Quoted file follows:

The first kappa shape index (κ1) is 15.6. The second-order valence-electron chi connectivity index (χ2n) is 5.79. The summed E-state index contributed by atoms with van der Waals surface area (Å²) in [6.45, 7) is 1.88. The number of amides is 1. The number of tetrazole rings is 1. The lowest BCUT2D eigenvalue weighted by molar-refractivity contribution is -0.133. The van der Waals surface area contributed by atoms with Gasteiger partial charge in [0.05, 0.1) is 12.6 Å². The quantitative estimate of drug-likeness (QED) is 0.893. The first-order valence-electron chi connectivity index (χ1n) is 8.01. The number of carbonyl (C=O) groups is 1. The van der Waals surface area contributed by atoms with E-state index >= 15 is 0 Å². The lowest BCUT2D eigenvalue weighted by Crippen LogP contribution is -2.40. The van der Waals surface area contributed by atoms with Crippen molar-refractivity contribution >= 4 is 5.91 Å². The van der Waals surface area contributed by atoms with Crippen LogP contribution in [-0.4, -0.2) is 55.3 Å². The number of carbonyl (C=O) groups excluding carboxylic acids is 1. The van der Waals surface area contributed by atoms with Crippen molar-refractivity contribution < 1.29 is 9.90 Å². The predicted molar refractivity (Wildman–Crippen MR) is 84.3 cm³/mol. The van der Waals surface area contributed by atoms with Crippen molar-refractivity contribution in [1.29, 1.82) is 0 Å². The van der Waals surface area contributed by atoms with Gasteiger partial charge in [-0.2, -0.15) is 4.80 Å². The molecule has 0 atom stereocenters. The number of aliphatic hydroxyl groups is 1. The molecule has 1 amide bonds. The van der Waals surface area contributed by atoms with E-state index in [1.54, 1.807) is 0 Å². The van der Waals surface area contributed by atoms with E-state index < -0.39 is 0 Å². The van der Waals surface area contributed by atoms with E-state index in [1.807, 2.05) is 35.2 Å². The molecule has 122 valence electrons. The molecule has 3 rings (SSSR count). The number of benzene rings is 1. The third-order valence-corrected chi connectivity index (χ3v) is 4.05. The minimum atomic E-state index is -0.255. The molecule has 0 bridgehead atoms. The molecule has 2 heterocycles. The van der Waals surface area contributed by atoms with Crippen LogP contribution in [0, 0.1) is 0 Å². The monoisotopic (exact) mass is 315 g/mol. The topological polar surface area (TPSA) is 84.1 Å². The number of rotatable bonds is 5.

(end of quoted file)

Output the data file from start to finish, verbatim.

The first kappa shape index (κ1) is 15.6. The second-order valence-electron chi connectivity index (χ2n) is 5.79. The summed E-state index contributed by atoms with van der Waals surface area (Å²) in [6.45, 7) is 1.88. The number of amides is 1. The number of tetrazole rings is 1. The lowest BCUT2D eigenvalue weighted by molar-refractivity contribution is -0.133. The van der Waals surface area contributed by atoms with Gasteiger partial charge in [0.05, 0.1) is 12.6 Å². The quantitative estimate of drug-likeness (QED) is 0.893. The first-order valence-electron chi connectivity index (χ1n) is 8.01. The number of carbonyl (C=O) groups is 1. The van der Waals surface area contributed by atoms with E-state index >= 15 is 0 Å². The lowest BCUT2D eigenvalue weighted by Crippen LogP contribution is -2.40. The van der Waals surface area contributed by atoms with Crippen molar-refractivity contribution >= 4 is 5.91 Å². The van der Waals surface area contributed by atoms with Crippen LogP contribution in [-0.4, -0.2) is 55.3 Å². The number of carbonyl (C=O) groups excluding carboxylic acids is 1. The van der Waals surface area contributed by atoms with Crippen molar-refractivity contribution < 1.29 is 9.90 Å². The predicted molar refractivity (Wildman–Crippen MR) is 84.3 cm³/mol. The van der Waals surface area contributed by atoms with Crippen molar-refractivity contribution in [1.29, 1.82) is 0 Å². The van der Waals surface area contributed by atoms with Gasteiger partial charge in [-0.2, -0.15) is 4.80 Å². The molecule has 0 atom stereocenters. The number of aliphatic hydroxyl groups is 1. The molecule has 1 amide bonds. The van der Waals surface area contributed by atoms with E-state index in [1.54, 1.807) is 0 Å². The van der Waals surface area contributed by atoms with E-state index < -0.39 is 0 Å². The van der Waals surface area contributed by atoms with E-state index in [1.807, 2.05) is 35.2 Å². The molecule has 122 valence electrons. The molecule has 3 rings (SSSR count). The number of benzene rings is 1. The third-order valence-corrected chi connectivity index (χ3v) is 4.05. The minimum atomic E-state index is -0.255. The molecule has 0 bridgehead atoms. The molecule has 2 heterocycles. The van der Waals surface area contributed by atoms with Crippen LogP contribution in [0, 0.1) is 0 Å². The monoisotopic (exact) mass is 315 g/mol. The topological polar surface area (TPSA) is 84.1 Å². The number of rotatable bonds is 5.